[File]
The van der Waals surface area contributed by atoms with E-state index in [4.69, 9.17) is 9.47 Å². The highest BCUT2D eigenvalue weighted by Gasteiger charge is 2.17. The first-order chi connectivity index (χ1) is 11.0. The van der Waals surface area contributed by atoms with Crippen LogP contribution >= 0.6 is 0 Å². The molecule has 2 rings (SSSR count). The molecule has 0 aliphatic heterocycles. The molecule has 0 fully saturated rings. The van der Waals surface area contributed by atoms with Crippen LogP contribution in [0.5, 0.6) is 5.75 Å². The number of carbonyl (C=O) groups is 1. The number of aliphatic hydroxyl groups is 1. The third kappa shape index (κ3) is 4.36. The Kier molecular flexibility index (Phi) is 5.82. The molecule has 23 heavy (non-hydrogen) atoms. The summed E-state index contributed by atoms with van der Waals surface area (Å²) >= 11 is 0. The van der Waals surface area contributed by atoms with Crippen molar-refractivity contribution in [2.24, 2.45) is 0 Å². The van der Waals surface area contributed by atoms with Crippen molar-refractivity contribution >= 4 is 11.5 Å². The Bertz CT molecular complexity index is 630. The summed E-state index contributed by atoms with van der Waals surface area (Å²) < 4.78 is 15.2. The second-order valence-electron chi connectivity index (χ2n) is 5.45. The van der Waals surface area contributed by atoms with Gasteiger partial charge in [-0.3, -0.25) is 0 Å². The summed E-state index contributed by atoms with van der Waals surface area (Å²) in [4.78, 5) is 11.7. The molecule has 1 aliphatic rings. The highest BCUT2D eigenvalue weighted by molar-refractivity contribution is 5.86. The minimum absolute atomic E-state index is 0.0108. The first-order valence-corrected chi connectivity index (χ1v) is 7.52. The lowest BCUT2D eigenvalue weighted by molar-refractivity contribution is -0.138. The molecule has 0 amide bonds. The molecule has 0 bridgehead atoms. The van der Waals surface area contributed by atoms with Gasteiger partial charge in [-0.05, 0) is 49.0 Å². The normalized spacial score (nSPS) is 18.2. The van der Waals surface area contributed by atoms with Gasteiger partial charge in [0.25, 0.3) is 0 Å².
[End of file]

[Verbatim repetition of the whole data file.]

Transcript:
The van der Waals surface area contributed by atoms with E-state index in [4.69, 9.17) is 9.47 Å². The highest BCUT2D eigenvalue weighted by Gasteiger charge is 2.17. The first-order chi connectivity index (χ1) is 11.0. The van der Waals surface area contributed by atoms with Crippen LogP contribution >= 0.6 is 0 Å². The molecule has 2 rings (SSSR count). The molecule has 0 aliphatic heterocycles. The molecule has 0 fully saturated rings. The van der Waals surface area contributed by atoms with Crippen LogP contribution in [0.5, 0.6) is 5.75 Å². The number of carbonyl (C=O) groups is 1. The number of aliphatic hydroxyl groups is 1. The third kappa shape index (κ3) is 4.36. The Kier molecular flexibility index (Phi) is 5.82. The molecule has 23 heavy (non-hydrogen) atoms. The summed E-state index contributed by atoms with van der Waals surface area (Å²) >= 11 is 0. The van der Waals surface area contributed by atoms with Crippen molar-refractivity contribution in [2.24, 2.45) is 0 Å². The van der Waals surface area contributed by atoms with Crippen molar-refractivity contribution >= 4 is 11.5 Å². The Bertz CT molecular complexity index is 630. The summed E-state index contributed by atoms with van der Waals surface area (Å²) < 4.78 is 15.2. The second-order valence-electron chi connectivity index (χ2n) is 5.45. The van der Waals surface area contributed by atoms with Gasteiger partial charge in [-0.3, -0.25) is 0 Å². The summed E-state index contributed by atoms with van der Waals surface area (Å²) in [4.78, 5) is 11.7. The molecule has 1 aliphatic rings. The highest BCUT2D eigenvalue weighted by molar-refractivity contribution is 5.86. The minimum absolute atomic E-state index is 0.0108. The first-order valence-corrected chi connectivity index (χ1v) is 7.52. The lowest BCUT2D eigenvalue weighted by molar-refractivity contribution is -0.138. The molecule has 0 amide bonds. The molecule has 0 bridgehead atoms. The van der Waals surface area contributed by atoms with Gasteiger partial charge in [-0.05, 0) is 49.0 Å². The normalized spacial score (nSPS) is 18.2. The van der Waals surface area contributed by atoms with Gasteiger partial charge in [0.25, 0.3) is 0 Å².